But that wouldn’t happen in the present day because we get information so quickly. Without giving away too much of the story, somebody doesn’t show up, and they’re supposed to be somewhere. That just wouldn’t happen now; if somebody didn’t show up when they were supposed to be somewhere, we would be texting them. We’d be going home and Googling to see if something happened in the news with that person. There’d be all of these ways to instantly get the information; you wouldn’t just let it go. The character Kitty needed information to unfold more slowly, the way it would have in an earlier time.

And then I just have a particular interest and fascination with the 1960s. I live in a mid-century house which we’ve had to, as my husband and I call it, "un-model." (laughs) We’ve taken out the 1990s influences and put it back to the 1960s and 1950s. In design, I love that era, so it just felt right to move it to that particular era. It was really, really fun to research.

OMC: The book is set in Denver, but are there any references or hints of your hometown Milwaukee in there that you were able to sneak in?

CS: I don’t know if I have any references – I thought about that – but actually, I do have one. There’s a street in Denver called Milwaukee Street, and originally I had their house on Milwaukee Street, which would have made sense because the neighborhood where Lars and Katherine live in the dream life the street runs through that neighborhood. I was like, "Oh! Let’s make it Milwaukee Street since it’s my hometown!" But then I realized that I didn’t want to be quite that specific because I give a very specific address, and probably somebody lives at that address. (laughs) And that would not be very nice.

But I do think that, in general, there are a lot of similarities between Denver and Milwaukee. That’s probably one of the reasons why I feel so at home in Denver. It reminds me a lot of Milwaukee. The people are very friendly here, the architecture style is somewhat similar and it kind of has that mix of low density city neighborhoods. I feel very at home here, but this story could’ve easily taken place in Milwaukee because I think a lot of the same movement away from the city that was going on in the ’60s in Denver was also going on in Milwaukee. I do remember that, how the city was really spreading out, and similar things were happening in Denver at the same time.

OMC: I figure I’m talking to an author, so I’d love to ask for your take on the whole Harper Lee "Go Set a Watchman" situation. As an author, what are your thoughts?

CS: You know, I’m keeping an open mind about it and waiting to see how it all plays out. Harper Lee and I happen to share the same publisher, so to that extent, I’ve been working with the people at Harper now for a couple of years, and I have to say that these are lovely people. These are very business-savvy people, obviously, and I don’t think they would’ve done something like this without thinking it through. I’m sure they knew that there would be some backlash, but I think that they would not have taken the stance that they did and not taken the risks that they did without thinking it was worth it – both obviously from a business standpoint but also, I want to hope, from a betterment of the literary world standpoint.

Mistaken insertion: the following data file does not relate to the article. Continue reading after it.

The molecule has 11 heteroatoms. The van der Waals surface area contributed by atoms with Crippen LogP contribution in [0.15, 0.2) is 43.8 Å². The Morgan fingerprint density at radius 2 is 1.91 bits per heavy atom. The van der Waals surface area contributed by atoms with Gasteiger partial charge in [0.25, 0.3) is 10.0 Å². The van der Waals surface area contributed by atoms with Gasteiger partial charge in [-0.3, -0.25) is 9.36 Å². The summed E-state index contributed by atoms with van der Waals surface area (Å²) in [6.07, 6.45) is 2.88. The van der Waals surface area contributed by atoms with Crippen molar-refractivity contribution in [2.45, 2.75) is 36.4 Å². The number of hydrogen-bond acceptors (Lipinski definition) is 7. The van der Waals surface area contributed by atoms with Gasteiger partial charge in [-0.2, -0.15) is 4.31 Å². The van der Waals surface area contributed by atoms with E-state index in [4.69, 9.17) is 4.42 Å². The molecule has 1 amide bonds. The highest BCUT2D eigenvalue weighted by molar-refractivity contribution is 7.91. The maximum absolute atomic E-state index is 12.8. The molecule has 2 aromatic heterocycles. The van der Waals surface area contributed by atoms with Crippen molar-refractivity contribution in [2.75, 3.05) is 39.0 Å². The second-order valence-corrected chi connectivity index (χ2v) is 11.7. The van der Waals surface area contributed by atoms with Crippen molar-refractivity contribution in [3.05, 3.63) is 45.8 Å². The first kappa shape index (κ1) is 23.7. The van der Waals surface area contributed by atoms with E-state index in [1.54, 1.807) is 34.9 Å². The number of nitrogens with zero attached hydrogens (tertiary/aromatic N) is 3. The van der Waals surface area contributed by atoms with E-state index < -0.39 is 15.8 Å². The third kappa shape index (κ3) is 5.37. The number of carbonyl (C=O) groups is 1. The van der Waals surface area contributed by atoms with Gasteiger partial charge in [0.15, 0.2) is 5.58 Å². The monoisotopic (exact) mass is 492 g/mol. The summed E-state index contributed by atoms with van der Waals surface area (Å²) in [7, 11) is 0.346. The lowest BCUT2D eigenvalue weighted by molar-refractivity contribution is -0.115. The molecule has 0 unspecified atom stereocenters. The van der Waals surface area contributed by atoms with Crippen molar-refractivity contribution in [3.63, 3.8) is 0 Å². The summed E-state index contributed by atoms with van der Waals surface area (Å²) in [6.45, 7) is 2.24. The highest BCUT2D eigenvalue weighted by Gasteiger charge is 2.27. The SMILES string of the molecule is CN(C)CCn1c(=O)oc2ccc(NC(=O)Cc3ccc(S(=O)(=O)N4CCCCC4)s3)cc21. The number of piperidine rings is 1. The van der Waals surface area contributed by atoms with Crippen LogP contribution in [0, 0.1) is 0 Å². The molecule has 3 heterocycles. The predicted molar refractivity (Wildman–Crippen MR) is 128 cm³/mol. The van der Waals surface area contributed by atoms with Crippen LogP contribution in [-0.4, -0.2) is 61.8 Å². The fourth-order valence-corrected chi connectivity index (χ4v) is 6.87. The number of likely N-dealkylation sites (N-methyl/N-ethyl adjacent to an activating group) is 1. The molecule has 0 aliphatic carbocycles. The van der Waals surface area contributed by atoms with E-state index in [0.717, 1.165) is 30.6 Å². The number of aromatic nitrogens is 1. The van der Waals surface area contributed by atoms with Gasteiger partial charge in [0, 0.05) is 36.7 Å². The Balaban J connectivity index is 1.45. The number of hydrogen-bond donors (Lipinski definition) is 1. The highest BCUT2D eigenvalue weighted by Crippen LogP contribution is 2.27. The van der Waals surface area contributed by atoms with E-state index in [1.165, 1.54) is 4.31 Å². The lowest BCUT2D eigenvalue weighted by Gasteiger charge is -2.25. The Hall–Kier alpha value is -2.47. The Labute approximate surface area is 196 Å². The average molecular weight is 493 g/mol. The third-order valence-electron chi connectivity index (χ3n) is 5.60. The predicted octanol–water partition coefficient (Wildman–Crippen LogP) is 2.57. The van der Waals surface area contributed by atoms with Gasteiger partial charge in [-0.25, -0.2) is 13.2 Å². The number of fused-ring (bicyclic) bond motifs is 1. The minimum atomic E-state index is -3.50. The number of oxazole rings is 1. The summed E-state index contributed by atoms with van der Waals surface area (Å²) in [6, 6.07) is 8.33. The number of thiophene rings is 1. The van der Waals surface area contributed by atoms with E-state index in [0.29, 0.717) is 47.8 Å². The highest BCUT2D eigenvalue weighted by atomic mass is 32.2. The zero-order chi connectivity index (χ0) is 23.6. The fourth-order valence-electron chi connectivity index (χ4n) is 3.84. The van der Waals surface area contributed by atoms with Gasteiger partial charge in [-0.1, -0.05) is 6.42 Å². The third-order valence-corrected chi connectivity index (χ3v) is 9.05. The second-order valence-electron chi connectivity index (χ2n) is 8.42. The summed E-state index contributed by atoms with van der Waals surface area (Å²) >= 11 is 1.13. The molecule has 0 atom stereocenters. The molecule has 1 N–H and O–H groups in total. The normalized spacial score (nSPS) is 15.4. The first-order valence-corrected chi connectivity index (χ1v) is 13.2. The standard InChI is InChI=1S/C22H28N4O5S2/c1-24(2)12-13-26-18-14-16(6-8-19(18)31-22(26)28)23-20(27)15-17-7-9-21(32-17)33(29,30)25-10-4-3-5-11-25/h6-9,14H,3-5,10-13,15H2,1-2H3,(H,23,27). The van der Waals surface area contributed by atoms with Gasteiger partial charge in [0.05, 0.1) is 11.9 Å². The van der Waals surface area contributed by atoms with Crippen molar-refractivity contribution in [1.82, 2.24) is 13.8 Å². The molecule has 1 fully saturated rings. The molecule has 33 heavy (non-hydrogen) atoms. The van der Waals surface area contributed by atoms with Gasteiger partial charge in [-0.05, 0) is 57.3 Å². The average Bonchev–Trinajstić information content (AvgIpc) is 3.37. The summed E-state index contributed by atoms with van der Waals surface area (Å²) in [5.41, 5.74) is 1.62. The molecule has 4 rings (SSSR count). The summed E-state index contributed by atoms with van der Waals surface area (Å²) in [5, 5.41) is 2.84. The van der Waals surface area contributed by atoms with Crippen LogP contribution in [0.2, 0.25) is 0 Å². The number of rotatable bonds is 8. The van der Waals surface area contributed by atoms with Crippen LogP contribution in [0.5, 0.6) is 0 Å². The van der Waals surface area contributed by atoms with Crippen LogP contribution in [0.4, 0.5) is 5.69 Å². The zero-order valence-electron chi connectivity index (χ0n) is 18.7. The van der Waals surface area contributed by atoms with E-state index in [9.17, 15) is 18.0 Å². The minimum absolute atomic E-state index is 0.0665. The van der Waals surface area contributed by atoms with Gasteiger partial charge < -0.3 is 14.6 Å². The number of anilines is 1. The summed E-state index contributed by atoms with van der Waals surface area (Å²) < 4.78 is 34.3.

I haven’t read the book yet; I’m actually re-reading "To Kill a Mockingbird" right now because I want to read that first. But I will read "Go Set a Watchman." I do want to read it; I try to keep an open mind about things like that and just take in all the different viewpoints and realize that people come at it from all different angles. That being said, if I had anything that I never wanted published, lesson learned. (laughs) I’m going to make sure that stuff gets destroyed. Make sure that book I talked about that I wrote in my 20s, I guess I should go get rid of that. Because you never know! (laughs)

Matt Mueller Culture Editor

As much as it is a gigantic cliché to say that one has always had a passion for film, Matt Mueller has always had a passion for film. Whether it was bringing in the latest movie reviews for his first grade show-and-tell or writing film reviews for the St. Norbert College Times as a high school student, Matt is way too obsessed with movies for his own good.

When he's not writing about the latest blockbuster or talking much too glowingly about "Piranha 3D," Matt can probably be found watching literally any sport (minus cricket) or working at - get this - a local movie theater. Or watching a movie. Yeah, he's probably watching a movie.